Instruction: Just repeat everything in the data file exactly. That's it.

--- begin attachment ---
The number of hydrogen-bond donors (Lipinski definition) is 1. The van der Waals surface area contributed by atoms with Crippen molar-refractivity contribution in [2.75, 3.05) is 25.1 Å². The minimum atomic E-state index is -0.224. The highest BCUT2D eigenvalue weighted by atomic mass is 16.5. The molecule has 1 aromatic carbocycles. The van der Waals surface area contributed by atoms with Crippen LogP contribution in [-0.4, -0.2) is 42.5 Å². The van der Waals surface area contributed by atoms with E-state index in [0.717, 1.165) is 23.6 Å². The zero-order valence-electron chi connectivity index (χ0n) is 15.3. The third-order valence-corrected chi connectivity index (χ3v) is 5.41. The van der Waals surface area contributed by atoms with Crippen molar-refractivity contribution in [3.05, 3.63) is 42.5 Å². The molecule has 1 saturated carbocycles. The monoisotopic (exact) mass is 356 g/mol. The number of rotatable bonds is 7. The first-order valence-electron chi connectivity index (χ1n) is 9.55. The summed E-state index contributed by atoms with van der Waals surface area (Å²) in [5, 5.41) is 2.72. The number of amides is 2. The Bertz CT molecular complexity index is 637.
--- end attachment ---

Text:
The number of hydrogen-bond donors (Lipinski definition) is 1. The van der Waals surface area contributed by atoms with Crippen molar-refractivity contribution in [2.75, 3.05) is 25.1 Å². The minimum atomic E-state index is -0.224. The highest BCUT2D eigenvalue weighted by atomic mass is 16.5. The molecule has 1 aromatic carbocycles. The van der Waals surface area contributed by atoms with Crippen LogP contribution in [-0.4, -0.2) is 42.5 Å². The van der Waals surface area contributed by atoms with E-state index in [0.717, 1.165) is 23.6 Å². The zero-order valence-electron chi connectivity index (χ0n) is 15.3. The third-order valence-corrected chi connectivity index (χ3v) is 5.41. The van der Waals surface area contributed by atoms with Crippen molar-refractivity contribution in [3.05, 3.63) is 42.5 Å². The molecule has 1 saturated carbocycles. The monoisotopic (exact) mass is 356 g/mol. The number of rotatable bonds is 7. The first-order valence-electron chi connectivity index (χ1n) is 9.55. The summed E-state index contributed by atoms with van der Waals surface area (Å²) in [5, 5.41) is 2.72. The number of amides is 2. The Bertz CT molecular complexity index is 637.